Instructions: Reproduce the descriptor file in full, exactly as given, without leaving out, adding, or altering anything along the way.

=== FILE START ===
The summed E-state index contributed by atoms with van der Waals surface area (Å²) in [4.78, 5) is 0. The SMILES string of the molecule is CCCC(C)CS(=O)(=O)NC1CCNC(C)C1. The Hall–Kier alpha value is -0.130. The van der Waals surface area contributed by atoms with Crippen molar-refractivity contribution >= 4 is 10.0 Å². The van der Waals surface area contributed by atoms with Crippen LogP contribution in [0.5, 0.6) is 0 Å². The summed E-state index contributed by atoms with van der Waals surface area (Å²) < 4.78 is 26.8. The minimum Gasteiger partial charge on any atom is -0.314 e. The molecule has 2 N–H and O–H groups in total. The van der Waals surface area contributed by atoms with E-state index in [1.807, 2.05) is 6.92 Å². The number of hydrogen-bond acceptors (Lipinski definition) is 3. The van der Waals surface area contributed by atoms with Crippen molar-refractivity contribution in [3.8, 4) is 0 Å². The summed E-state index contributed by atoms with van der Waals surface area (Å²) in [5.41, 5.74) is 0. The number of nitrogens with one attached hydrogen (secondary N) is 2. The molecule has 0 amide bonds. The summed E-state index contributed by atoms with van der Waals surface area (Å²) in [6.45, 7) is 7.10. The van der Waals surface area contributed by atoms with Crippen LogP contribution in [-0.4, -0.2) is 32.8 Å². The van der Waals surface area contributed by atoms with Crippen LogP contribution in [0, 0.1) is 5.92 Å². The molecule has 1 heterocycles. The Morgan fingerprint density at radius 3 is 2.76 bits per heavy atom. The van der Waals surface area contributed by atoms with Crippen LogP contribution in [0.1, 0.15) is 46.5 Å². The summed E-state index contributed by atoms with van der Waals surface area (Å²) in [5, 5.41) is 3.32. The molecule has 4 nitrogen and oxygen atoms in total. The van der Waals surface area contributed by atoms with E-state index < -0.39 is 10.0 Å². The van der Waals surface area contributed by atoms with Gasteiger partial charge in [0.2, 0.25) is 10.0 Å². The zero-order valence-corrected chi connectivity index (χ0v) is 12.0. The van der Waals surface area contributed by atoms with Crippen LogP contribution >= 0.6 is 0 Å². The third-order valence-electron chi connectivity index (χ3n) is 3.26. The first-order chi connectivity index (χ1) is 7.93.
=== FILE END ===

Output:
The summed E-state index contributed by atoms with van der Waals surface area (Å²) in [4.78, 5) is 0. The SMILES string of the molecule is CCCC(C)CS(=O)(=O)NC1CCNC(C)C1. The Hall–Kier alpha value is -0.130. The van der Waals surface area contributed by atoms with Crippen molar-refractivity contribution >= 4 is 10.0 Å². The van der Waals surface area contributed by atoms with Crippen LogP contribution in [0.5, 0.6) is 0 Å². The summed E-state index contributed by atoms with van der Waals surface area (Å²) < 4.78 is 26.8. The minimum Gasteiger partial charge on any atom is -0.314 e. The molecule has 2 N–H and O–H groups in total. The van der Waals surface area contributed by atoms with E-state index in [1.807, 2.05) is 6.92 Å². The number of hydrogen-bond acceptors (Lipinski definition) is 3. The van der Waals surface area contributed by atoms with Crippen molar-refractivity contribution in [3.8, 4) is 0 Å². The summed E-state index contributed by atoms with van der Waals surface area (Å²) in [5.41, 5.74) is 0. The number of nitrogens with one attached hydrogen (secondary N) is 2. The molecule has 0 amide bonds. The summed E-state index contributed by atoms with van der Waals surface area (Å²) in [6.45, 7) is 7.10. The van der Waals surface area contributed by atoms with Crippen LogP contribution in [-0.4, -0.2) is 32.8 Å². The van der Waals surface area contributed by atoms with Crippen LogP contribution in [0, 0.1) is 5.92 Å². The molecule has 1 heterocycles. The Morgan fingerprint density at radius 3 is 2.76 bits per heavy atom. The van der Waals surface area contributed by atoms with Crippen LogP contribution in [0.1, 0.15) is 46.5 Å². The summed E-state index contributed by atoms with van der Waals surface area (Å²) in [5, 5.41) is 3.32. The molecule has 4 nitrogen and oxygen atoms in total. The van der Waals surface area contributed by atoms with E-state index < -0.39 is 10.0 Å². The van der Waals surface area contributed by atoms with Gasteiger partial charge in [0.2, 0.25) is 10.0 Å². The zero-order valence-corrected chi connectivity index (χ0v) is 12.0. The van der Waals surface area contributed by atoms with Crippen LogP contribution >= 0.6 is 0 Å². The third-order valence-electron chi connectivity index (χ3n) is 3.26. The first-order chi connectivity index (χ1) is 7.93.